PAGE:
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Goat anti-Rabbit IgG (H+L) Highly Cross-Adsorbed Secondary Antibody, Alexa Fluor Plus 488

RRID:AB_2633280

Antibody ID

AB_2633280

Target Antigen

Rabbit IgG (H+L) Highly Cross-Adsorbed rabbit

Proper Citation

(Thermo Fisher Scientific Cat# A32731, RRID:AB_2633280)

Clonality

polyclonal antibody

Comments

Applications: IF (1-10 µg/mL), ICC (1-10 µg/mL), WB (0.1-0.4 µg/mL)

Host Organism

goat

Vendor

Thermo Fisher Scientific Go To Vendor

Coordination of Receptor Tyrosine Kinase Signaling and Interfacial Tension Dynamics Drives Radial Intercalation and Tube Elongation.

  • Neumann NM
  • Dev. Cell
  • 2018 Apr 9

Literature context:


Abstract:

We sought to understand how cells collectively elongate epithelial tubes. We first used 3D culture and biosensor imaging to demonstrate that epithelial cells enrich Ras activity, phosphatidylinositol (3,4,5)-trisphosphate (PIP3), and F-actin to their leading edges during migration within tissues. PIP3 enrichment coincided with, and could enrich despite inhibition of, F-actin dynamics, revealing a conserved migratory logic compared with single cells. We discovered that migratory cells can intercalate into the basal tissue surface and contribute to tube elongation. We then connected molecular activities to subcellular mechanics using force inference analysis. Migration and transient intercalation required specific and similar anterior-posterior ratios of interfacial tension. Permanent intercalations were distinguished by their capture at the boundary through time-varying tension dynamics. Finally, we integrated our experimental and computational data to generate a finite element model of tube elongation. Our model revealed that intercalation, interfacial tension dynamics, and high basal stress are together sufficient for mammary morphogenesis.

Funding information:
  • NCRR NIH HHS - G12RR026250-03(United States)

Drd3 Signaling in the Lateral Septum Mediates Early Life Stress-Induced Social Dysfunction.

  • Shin S
  • Neuron
  • 2018 Jan 3

Literature context:


Abstract:

Early life stress (ELS) in the form of child abuse/neglect is associated with an increased risk of developing social dysfunction in adulthood. Little is known, however, about the neural substrates or the neuromodulatory signaling that govern ELS-induced social dysfunction. Here, we show that ELS-induced downregulation of dopamine receptor 3 (Drd3) signaling and its corresponding effects on neural activity in the lateral septum (LS) are both necessary and sufficient to cause social abnormalities in adulthood. Using in vivo Ca2+ imaging, we found that Drd3-expressing-LS (Drd3LS) neurons in animals exposed to ELS show blunted activity in response to social stimuli. In addition, optogenetic activation of Drd3LS neurons rescues ELS-induced social impairments. Furthermore, pharmacological treatment with a Drd3 agonist, which increases Drd3LS neuronal activity, normalizes the social dysfunctions of ELS mice. Thus, we identify Drd3 in the LS as a critical mediator and potential therapeutic target for the social abnormalities caused by ELS.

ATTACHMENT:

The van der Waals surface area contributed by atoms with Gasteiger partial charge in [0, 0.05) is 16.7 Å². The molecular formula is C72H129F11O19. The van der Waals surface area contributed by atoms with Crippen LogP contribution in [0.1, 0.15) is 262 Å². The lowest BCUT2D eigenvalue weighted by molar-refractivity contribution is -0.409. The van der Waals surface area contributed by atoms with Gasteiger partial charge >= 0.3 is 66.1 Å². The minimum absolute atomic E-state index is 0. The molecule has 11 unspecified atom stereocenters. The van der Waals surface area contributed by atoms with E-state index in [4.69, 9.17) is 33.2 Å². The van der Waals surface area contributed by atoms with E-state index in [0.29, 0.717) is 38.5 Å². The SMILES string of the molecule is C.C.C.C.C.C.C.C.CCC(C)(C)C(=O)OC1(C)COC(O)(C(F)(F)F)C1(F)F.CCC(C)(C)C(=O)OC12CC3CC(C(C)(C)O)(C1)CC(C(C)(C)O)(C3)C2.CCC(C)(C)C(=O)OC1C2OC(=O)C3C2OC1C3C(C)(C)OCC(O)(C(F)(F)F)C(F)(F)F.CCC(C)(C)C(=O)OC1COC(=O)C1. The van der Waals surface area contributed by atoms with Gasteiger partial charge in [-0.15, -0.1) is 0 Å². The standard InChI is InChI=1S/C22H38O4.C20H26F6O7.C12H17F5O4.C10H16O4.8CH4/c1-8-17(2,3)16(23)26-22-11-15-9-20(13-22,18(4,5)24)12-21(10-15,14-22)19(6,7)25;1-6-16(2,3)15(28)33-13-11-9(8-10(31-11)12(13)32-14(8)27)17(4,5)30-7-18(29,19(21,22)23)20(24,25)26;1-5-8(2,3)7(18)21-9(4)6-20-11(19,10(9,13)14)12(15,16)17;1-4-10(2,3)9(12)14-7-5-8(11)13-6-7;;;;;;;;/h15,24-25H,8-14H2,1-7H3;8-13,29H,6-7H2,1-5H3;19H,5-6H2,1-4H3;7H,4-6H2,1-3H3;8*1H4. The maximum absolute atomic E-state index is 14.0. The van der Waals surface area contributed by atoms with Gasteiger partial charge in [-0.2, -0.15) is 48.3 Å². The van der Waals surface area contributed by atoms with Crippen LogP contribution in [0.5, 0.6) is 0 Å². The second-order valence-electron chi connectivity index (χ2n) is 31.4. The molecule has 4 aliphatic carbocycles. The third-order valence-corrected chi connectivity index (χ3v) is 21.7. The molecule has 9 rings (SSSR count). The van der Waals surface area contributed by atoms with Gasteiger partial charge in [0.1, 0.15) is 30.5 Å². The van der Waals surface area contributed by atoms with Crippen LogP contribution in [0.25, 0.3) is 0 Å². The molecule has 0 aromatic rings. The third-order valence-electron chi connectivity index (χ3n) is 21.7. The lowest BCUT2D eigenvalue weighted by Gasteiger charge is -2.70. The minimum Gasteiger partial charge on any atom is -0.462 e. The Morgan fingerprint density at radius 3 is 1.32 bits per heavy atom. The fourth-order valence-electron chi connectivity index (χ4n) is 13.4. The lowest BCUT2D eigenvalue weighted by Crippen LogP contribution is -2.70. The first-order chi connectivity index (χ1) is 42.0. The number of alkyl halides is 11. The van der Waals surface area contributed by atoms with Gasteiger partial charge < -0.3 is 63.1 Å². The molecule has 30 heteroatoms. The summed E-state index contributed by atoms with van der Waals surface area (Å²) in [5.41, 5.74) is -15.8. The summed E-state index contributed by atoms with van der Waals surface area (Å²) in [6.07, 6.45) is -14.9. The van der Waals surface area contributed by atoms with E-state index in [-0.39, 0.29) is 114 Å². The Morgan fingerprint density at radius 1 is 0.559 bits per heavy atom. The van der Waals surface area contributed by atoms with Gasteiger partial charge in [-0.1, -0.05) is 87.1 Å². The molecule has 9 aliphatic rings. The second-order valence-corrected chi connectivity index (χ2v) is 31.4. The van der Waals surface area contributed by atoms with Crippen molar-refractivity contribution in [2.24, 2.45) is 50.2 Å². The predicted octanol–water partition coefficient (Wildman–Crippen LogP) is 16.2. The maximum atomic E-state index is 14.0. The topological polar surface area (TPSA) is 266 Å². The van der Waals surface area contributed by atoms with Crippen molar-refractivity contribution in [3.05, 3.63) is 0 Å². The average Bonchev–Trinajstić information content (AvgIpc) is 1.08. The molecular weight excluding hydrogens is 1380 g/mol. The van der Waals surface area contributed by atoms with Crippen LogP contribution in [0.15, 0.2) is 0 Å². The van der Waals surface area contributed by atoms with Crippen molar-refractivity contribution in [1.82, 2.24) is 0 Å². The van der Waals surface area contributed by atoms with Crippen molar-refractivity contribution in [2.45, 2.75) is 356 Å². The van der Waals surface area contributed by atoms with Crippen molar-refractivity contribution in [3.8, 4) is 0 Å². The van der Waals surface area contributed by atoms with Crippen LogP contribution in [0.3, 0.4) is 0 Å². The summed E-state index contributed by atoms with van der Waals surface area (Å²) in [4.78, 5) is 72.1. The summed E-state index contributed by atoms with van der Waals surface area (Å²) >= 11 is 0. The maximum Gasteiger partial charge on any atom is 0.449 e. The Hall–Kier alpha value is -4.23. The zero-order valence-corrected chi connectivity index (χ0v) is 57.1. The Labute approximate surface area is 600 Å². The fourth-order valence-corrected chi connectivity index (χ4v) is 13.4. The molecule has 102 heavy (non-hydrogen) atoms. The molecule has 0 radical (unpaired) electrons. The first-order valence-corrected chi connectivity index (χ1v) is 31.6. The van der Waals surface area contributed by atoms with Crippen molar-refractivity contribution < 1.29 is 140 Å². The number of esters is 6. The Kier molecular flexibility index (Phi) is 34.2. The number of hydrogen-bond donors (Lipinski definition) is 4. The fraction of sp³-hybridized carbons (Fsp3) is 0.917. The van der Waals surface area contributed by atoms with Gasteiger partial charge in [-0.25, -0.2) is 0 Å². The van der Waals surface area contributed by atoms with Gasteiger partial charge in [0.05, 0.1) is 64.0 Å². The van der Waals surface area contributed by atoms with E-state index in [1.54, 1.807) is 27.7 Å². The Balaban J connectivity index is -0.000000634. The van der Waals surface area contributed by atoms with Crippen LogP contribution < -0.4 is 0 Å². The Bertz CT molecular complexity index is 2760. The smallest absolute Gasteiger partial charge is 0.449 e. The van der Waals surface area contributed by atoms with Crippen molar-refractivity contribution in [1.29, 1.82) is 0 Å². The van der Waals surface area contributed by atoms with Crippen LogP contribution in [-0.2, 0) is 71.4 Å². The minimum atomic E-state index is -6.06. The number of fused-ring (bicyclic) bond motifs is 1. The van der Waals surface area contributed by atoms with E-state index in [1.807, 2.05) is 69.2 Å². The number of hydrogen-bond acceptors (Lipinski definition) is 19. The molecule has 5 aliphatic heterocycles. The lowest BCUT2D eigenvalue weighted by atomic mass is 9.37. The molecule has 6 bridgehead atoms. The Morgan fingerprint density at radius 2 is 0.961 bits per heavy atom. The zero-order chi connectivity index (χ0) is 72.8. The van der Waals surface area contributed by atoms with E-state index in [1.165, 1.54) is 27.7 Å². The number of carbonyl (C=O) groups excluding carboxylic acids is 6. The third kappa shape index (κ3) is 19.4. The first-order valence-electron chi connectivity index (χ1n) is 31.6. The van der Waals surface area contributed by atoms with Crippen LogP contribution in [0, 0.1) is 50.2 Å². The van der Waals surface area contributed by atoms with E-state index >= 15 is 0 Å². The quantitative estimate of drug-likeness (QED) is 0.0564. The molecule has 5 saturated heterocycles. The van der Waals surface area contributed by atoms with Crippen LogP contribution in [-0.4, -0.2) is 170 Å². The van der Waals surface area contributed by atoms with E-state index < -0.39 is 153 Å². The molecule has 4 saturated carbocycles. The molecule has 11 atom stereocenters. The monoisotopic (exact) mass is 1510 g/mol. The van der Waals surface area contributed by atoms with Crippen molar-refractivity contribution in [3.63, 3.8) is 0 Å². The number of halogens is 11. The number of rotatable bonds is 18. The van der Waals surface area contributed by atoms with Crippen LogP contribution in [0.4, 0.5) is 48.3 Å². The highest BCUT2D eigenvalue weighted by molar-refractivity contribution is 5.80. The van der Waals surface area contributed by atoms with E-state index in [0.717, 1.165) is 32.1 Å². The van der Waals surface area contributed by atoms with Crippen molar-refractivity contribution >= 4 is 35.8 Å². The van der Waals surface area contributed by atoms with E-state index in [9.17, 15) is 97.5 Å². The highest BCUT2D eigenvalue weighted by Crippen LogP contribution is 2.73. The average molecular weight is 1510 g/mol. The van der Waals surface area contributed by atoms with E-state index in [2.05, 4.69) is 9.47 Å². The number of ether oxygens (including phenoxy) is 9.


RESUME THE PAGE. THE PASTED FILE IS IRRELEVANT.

Funding information:
  • NIAMS NIH HHS - P50AR0455503(United States)
  • NIMH NIH HHS - R01 MH107742()

Loss of CLOCK Results in Dysfunction of Brain Circuits Underlying Focal Epilepsy.

  • Li P
  • Neuron
  • 2017 Oct 11

Literature context:


Abstract:

Because molecular mechanisms underlying refractory focal epilepsy are poorly defined, we performed transcriptome analysis on human epileptogenic tissue. Compared with controls, expression of Circadian Locomotor Output Cycles Kaput (CLOCK) is decreased in epileptogenic tissue. To define the function of CLOCK, we generated and tested the Emx-Cre; Clockflox/flox and PV-Cre; Clockflox/flox mouse lines with targeted deletions of the Clock gene in excitatory and parvalbumin (PV)-expressing inhibitory neurons, respectively. The Emx-Cre; Clockflox/flox mouse line alone has decreased seizure thresholds, but no laminar or dendritic defects in the cortex. However, excitatory neurons from the Emx-Cre; Clockflox/flox mouse have spontaneous epileptiform discharges. Both neurons from Emx-Cre; Clockflox/flox mouse and human epileptogenic tissue exhibit decreased spontaneous inhibitory postsynaptic currents. Finally, video-EEG of Emx-Cre; Clockflox/flox mice reveals epileptiform discharges during sleep and also seizures arising from sleep. Altogether, these data show that disruption of CLOCK alters cortical circuits and may lead to generation of focal epilepsy.

CpG and UpA dinucleotides in both coding and non-coding regions of echovirus 7 inhibit replication initiation post-entry.